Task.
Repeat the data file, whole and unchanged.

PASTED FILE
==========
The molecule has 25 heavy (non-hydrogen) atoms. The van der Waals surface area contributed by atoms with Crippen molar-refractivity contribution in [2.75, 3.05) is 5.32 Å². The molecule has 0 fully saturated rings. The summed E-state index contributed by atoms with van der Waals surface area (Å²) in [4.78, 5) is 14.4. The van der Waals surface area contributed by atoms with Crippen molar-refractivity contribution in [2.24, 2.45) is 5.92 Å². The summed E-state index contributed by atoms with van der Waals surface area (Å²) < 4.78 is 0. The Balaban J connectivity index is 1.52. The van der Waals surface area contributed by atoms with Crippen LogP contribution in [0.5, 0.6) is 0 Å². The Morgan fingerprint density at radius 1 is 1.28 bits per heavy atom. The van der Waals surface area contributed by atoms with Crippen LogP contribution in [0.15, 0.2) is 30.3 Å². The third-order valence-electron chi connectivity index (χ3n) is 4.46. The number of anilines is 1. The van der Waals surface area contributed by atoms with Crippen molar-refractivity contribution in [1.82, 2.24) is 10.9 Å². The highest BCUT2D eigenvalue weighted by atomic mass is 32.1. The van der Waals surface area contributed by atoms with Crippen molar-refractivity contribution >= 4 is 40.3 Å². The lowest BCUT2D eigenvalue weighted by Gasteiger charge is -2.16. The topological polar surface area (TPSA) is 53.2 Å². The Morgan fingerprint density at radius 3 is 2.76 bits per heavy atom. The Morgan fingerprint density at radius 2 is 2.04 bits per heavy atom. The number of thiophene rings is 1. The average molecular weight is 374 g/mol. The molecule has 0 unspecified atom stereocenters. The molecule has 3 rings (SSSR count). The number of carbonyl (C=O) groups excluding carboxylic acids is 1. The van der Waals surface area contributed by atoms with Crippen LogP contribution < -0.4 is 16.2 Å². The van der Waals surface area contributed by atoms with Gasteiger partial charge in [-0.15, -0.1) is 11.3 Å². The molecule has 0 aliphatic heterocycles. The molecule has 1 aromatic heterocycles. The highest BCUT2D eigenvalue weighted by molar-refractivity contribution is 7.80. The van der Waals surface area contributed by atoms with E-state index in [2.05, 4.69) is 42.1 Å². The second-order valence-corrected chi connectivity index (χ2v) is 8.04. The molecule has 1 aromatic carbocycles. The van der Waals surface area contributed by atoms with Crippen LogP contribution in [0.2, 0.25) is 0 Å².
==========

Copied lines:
The molecule has 25 heavy (non-hydrogen) atoms. The van der Waals surface area contributed by atoms with Crippen molar-refractivity contribution in [2.75, 3.05) is 5.32 Å². The molecule has 0 fully saturated rings. The summed E-state index contributed by atoms with van der Waals surface area (Å²) in [4.78, 5) is 14.4. The van der Waals surface area contributed by atoms with Crippen molar-refractivity contribution in [2.24, 2.45) is 5.92 Å². The summed E-state index contributed by atoms with van der Waals surface area (Å²) < 4.78 is 0. The Balaban J connectivity index is 1.52. The van der Waals surface area contributed by atoms with Crippen LogP contribution in [0.5, 0.6) is 0 Å². The Morgan fingerprint density at radius 1 is 1.28 bits per heavy atom. The van der Waals surface area contributed by atoms with Crippen LogP contribution in [0.15, 0.2) is 30.3 Å². The third-order valence-electron chi connectivity index (χ3n) is 4.46. The number of anilines is 1. The van der Waals surface area contributed by atoms with Crippen molar-refractivity contribution in [1.82, 2.24) is 10.9 Å². The highest BCUT2D eigenvalue weighted by atomic mass is 32.1. The van der Waals surface area contributed by atoms with Crippen molar-refractivity contribution >= 4 is 40.3 Å². The lowest BCUT2D eigenvalue weighted by Gasteiger charge is -2.16. The topological polar surface area (TPSA) is 53.2 Å². The Morgan fingerprint density at radius 3 is 2.76 bits per heavy atom. The Morgan fingerprint density at radius 2 is 2.04 bits per heavy atom. The number of thiophene rings is 1. The average molecular weight is 374 g/mol. The molecule has 0 unspecified atom stereocenters. The molecule has 3 rings (SSSR count). The number of carbonyl (C=O) groups excluding carboxylic acids is 1. The van der Waals surface area contributed by atoms with Crippen LogP contribution < -0.4 is 16.2 Å². The van der Waals surface area contributed by atoms with Gasteiger partial charge in [-0.15, -0.1) is 11.3 Å². The molecule has 0 aliphatic heterocycles. The molecule has 1 aromatic heterocycles. The highest BCUT2D eigenvalue weighted by molar-refractivity contribution is 7.80. The van der Waals surface area contributed by atoms with E-state index in [2.05, 4.69) is 42.1 Å². The second-order valence-corrected chi connectivity index (χ2v) is 8.04. The molecule has 1 aromatic carbocycles. The van der Waals surface area contributed by atoms with Crippen LogP contribution in [0.2, 0.25) is 0 Å².